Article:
My grandfather was a “Buick man”; he would even refer to himself as that from time to time. All he bought were Buicks. He wouldn’t even look at other cars, even those made by the same manufacturer. If you were to ask him why, he’d say it was the way he’d always been and he had no intention of changing. Period. End of conversation.
Today, I don’t know of many people who would align themselves so closely with any brand for such a long time. People are much more willing to switch. There’s less loyalty. Why is that? A few reasons I’d suggest follow, although this is not a comprehensive list:
- Convenience: We don’t have the same job or live in the same house our entire lives, like those of earlier generations, so we tend to shop where it’s convenient for us.
- Price: Price sensitive consumers are willing to skip from store to store to find the best deal. With inflation up, expenses up, and wages down, compared to my grandfather’s day, we need to do what we can to save money.
- Service: We are a much more service oriented culture than we once were; we expect good service and won’t tolerate bad service. One negative experience and we’ll find another store to patronize.
- Choice: There are so many products on the market now – far more than in my grandfather’s day – and many of these products are not distinct enough to be memorable. (“Did I buy Crest toothpaste or Close-Up last time?”). When faced with too many choices, we turn to convenience or price as the deciding factor.
People may not be as loyal as they once were but there are still things we can do to earn what little loyalty they have:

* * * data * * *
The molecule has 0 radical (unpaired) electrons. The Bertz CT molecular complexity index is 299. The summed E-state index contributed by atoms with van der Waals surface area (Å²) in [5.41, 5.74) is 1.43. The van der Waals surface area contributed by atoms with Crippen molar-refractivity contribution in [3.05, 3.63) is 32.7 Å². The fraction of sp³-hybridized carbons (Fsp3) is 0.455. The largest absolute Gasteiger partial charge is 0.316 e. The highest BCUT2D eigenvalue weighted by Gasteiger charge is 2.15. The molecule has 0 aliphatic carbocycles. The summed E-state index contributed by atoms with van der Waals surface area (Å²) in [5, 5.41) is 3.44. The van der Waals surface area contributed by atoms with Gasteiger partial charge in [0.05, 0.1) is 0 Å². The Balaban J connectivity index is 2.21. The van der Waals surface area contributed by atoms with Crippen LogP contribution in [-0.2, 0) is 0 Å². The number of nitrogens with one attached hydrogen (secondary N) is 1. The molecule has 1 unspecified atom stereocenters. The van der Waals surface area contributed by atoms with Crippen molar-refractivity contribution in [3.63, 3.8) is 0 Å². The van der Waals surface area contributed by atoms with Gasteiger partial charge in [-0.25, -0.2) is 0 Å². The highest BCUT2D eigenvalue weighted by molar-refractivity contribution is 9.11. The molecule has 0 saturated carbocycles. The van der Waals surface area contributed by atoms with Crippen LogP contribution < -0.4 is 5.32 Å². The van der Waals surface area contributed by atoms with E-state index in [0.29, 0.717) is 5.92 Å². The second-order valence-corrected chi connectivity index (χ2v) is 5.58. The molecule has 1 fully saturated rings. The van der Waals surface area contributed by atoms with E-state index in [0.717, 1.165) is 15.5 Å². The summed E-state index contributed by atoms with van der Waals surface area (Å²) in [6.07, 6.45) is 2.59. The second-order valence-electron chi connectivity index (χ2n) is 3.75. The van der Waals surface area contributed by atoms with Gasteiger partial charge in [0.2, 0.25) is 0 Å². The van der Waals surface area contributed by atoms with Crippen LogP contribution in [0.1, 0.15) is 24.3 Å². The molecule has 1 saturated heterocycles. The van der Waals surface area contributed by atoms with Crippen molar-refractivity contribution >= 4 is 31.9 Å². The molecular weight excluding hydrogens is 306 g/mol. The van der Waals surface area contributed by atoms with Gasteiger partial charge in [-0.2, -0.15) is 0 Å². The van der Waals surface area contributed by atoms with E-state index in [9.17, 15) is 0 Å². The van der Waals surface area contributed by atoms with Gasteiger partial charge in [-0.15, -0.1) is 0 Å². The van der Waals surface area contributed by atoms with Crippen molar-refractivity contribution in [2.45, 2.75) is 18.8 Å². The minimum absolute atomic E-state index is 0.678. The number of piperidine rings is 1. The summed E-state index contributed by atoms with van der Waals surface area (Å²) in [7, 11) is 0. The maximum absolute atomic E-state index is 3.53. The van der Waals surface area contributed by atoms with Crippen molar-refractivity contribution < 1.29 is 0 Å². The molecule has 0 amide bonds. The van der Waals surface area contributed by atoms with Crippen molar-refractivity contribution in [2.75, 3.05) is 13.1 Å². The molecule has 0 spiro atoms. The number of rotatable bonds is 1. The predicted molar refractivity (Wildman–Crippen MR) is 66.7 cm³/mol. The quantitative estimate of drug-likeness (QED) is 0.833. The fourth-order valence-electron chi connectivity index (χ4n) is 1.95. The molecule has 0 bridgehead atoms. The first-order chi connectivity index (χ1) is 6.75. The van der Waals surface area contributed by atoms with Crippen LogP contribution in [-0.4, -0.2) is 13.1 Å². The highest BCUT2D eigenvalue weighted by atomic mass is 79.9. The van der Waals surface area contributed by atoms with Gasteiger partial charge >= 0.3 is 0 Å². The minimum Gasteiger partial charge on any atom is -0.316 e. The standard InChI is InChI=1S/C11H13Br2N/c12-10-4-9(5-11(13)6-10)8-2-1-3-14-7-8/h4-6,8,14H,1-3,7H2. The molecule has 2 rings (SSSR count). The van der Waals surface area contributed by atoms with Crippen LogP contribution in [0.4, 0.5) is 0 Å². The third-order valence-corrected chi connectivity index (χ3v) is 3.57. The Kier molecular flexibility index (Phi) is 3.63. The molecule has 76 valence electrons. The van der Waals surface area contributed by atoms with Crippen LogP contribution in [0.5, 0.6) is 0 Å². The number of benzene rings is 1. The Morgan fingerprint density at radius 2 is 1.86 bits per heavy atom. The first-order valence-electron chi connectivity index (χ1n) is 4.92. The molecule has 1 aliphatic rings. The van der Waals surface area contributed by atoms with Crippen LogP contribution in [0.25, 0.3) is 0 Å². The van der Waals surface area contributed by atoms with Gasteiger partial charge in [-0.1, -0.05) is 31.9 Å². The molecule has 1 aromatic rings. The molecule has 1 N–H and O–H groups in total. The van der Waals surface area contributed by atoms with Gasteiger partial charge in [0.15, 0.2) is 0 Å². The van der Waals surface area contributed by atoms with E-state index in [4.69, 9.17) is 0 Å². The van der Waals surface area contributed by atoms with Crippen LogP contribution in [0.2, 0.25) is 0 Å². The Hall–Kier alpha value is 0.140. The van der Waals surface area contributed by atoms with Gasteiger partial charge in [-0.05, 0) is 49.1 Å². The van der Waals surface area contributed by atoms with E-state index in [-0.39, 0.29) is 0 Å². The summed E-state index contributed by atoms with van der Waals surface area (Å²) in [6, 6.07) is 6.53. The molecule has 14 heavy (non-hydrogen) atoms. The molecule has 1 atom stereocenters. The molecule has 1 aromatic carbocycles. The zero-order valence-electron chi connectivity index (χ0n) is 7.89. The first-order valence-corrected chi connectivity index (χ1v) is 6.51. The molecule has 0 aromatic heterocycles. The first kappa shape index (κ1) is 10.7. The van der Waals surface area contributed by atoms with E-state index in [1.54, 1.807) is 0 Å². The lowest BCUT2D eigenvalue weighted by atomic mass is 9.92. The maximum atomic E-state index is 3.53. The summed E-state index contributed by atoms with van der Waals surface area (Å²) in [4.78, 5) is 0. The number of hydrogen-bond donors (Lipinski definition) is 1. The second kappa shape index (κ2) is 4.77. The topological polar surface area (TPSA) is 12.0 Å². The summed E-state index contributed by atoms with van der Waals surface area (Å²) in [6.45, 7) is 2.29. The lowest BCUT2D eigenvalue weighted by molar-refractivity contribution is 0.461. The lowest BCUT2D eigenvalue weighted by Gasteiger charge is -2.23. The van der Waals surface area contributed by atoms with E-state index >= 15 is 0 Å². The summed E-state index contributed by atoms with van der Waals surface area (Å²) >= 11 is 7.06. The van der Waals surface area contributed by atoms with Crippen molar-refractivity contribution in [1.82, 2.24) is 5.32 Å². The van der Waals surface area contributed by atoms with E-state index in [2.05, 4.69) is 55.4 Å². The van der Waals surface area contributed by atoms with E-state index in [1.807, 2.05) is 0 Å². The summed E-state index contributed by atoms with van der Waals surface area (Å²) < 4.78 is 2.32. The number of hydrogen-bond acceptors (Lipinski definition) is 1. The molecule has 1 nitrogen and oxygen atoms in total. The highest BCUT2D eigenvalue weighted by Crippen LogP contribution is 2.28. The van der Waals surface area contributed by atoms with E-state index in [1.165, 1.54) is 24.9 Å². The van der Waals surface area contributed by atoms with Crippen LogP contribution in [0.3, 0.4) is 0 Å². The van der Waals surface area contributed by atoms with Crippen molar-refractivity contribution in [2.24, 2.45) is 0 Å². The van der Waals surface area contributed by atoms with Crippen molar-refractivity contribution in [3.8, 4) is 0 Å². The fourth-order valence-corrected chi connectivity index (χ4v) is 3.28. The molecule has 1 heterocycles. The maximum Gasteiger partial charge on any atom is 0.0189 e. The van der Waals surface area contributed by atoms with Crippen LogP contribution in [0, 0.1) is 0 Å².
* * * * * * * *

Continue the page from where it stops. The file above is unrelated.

- Know your customers by name. On its own, this technique is not going to win full customer loyalty, but when combined with some of the other techniques below, it will strengthen their loyalty.
- Membership cards with discounts after multiple purchases are one way to do it that is very popular. This may not work for all businesses, but if it can work for yours, try it.
- Don’t just try to have convenient locations for your customers (your competition is doing that, too); instead, go CRAZY for convenience: drive to pick up your customers or deliver products to their door. Offer the easiest, fastest, more reliable service possible.
- Know your niche: Forget trying to be an industry specialist. Be a niche specialist, instead. Know what other kinds of products your niche is after and help them find those products, services, and information.
- Create a sense of ownership for your customers. If your customers feel like they are involved in the business in some way, they’ll stay. Although this runs counter to what most people might think about business, consider inviting your customers to help you plan, design, and develop your business. This was effectively used by a recording label that sought advice from disk jockeys on improving the music on a particular album. When the album was finally released, the DJs had a greater sense of ownership over the album and it got greater radio play as a result.
We may never get back to the days where your customers were “lifers”, but we should try to develop a business that encourages and rewards loyalty.